Malpractice reform has long way to go

Reform of medical malpractice insurance in Nevada clearly still has a long way to go, and just as clearly a cap on awards in lawsuits wasn't the answer the insurance industry claimed it would be.

In a special session during the summer of 2002, the Nevada Legislature did its best to rein in runaway medical malpractice premiums by imposing a cap of $350,000 on jury awards for non-economic damages.

They took out a list of exemptions that would have allowed people who lost limbs or eyesight or incurred brain damage, for example, because of a doctor's mistake to sue for more on claims of pain and suffering.

The cap - pushed at the federal level by Sen. John Ensign, R-Nev. - is controversial in itself. Is it really fair to put a limit on how much pain such a catastrophic event can cause a person?

But the insurance industry won out, and the 2002 special session was adjourned with lawmakers thinking they'd made significant progress.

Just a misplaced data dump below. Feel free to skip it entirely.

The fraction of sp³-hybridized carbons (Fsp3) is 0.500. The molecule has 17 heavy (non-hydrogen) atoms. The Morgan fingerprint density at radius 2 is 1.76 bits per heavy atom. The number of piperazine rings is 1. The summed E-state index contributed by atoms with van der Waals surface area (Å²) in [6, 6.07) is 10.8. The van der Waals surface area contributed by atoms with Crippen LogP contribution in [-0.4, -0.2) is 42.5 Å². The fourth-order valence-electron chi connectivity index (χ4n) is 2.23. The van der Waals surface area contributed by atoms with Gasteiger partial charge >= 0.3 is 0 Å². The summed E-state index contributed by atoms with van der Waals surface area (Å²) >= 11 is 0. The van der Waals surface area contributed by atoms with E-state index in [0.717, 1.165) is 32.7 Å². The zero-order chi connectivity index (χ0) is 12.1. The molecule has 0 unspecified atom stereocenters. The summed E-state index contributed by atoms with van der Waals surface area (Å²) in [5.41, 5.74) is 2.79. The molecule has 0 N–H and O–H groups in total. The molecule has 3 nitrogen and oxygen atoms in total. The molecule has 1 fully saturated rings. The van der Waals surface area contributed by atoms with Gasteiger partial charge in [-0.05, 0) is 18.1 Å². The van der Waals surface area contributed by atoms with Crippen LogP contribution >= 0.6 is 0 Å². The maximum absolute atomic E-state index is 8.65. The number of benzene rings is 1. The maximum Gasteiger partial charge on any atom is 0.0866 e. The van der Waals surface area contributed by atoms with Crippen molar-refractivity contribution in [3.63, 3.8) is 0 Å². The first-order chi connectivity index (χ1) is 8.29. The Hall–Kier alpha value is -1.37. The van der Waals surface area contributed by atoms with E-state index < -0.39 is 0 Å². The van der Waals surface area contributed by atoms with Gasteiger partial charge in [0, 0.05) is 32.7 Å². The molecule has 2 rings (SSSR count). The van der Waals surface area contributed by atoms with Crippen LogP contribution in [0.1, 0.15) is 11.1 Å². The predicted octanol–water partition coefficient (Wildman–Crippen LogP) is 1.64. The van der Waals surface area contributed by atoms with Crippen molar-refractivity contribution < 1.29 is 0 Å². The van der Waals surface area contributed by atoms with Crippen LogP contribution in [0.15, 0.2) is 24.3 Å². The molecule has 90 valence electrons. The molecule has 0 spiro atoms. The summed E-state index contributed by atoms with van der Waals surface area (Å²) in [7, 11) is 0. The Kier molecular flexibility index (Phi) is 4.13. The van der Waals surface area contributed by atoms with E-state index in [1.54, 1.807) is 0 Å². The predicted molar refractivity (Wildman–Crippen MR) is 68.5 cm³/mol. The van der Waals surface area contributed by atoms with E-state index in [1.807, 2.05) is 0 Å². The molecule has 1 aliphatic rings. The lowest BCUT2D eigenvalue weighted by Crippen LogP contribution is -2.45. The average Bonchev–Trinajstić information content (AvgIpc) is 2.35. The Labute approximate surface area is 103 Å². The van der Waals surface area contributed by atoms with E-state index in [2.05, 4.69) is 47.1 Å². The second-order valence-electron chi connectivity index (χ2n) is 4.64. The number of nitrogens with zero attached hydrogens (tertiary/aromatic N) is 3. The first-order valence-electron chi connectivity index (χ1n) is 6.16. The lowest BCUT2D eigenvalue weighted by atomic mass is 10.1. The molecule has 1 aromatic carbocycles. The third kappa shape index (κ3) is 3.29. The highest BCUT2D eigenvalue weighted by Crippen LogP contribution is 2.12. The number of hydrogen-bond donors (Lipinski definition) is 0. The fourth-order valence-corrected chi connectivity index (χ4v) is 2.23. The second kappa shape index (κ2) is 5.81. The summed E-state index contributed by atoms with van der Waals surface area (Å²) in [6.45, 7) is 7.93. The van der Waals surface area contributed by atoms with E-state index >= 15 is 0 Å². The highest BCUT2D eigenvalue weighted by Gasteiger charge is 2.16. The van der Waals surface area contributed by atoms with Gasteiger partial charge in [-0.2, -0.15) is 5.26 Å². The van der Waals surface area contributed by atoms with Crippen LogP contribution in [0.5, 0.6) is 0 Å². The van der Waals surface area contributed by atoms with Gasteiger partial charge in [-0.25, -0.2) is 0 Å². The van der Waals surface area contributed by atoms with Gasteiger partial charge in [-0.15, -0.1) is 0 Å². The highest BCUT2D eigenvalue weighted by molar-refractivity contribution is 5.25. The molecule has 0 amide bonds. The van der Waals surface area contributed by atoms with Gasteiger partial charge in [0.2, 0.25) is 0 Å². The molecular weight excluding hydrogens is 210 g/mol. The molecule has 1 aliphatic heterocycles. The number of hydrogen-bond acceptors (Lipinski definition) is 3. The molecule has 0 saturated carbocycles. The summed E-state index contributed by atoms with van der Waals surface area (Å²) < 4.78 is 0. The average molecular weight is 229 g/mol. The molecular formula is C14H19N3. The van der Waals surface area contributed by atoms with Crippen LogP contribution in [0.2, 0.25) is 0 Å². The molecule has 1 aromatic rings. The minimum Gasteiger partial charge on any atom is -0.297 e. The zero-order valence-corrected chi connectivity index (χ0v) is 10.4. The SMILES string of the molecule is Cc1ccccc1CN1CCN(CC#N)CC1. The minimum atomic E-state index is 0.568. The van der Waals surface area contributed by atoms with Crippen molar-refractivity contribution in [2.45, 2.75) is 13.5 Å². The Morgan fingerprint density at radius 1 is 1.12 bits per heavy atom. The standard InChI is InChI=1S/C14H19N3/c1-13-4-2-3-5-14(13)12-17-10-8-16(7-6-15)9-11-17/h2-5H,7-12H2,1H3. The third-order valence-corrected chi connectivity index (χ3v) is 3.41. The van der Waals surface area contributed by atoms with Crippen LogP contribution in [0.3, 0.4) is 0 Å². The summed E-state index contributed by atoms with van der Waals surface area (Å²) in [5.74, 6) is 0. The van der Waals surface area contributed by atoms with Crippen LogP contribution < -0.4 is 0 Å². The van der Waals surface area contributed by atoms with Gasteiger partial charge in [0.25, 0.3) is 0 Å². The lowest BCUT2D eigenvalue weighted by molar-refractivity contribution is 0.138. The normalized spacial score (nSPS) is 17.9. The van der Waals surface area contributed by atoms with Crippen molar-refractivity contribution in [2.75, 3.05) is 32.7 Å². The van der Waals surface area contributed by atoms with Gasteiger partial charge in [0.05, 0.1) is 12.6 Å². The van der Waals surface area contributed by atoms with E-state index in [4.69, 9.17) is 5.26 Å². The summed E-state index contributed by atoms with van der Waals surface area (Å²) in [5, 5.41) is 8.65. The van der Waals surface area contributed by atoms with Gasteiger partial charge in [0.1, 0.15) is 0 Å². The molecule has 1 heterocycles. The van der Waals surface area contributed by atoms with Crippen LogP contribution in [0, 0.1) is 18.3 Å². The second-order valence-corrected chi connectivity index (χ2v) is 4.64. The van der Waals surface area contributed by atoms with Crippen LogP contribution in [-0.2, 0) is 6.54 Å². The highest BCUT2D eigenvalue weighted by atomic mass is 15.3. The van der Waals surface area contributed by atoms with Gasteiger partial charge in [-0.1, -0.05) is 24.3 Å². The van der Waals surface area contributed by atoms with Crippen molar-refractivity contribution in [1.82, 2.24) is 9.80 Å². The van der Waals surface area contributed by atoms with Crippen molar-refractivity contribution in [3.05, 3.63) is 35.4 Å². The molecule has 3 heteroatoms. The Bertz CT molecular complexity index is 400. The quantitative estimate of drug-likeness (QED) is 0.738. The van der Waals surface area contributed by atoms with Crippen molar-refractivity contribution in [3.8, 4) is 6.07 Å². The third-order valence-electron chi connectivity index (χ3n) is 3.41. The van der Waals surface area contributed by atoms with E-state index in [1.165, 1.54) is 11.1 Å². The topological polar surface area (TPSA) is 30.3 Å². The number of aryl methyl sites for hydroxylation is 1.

In the 2003 session, although the medical profession pointed out that much work needed to be done, little changed. Doctors who are hit with malpractice judgments must be identified, which is an important way to weed out misfits who create most of the liability for insurers.

But the doctors wanted some strict regulations on the insurance industry, such as a law that wouldn't allow premiums to be increased to make up for losses incurred by a company in other investments. In other words, the doctors don't want to pay for the insurance company's mistakes.

Those reforms never made it out of the Legislature. And now, with Farmers Insurance Co. dropping its coverage, the medical malpractice crisis is back in Nevada - just as severely as when the St. Paul Co. pulled out 18 months ago.

Doctors are attempting to take matters into their own hands by asking patients to sign waivers. The long-term answers, however, lie within the insurance industry by allowing small companies to pool their resources and offer affordable policies.

Driving more companies out of the business only hurts. Creating competition through innovative insurance packages - giving doctors some options - is the way out of the woods.


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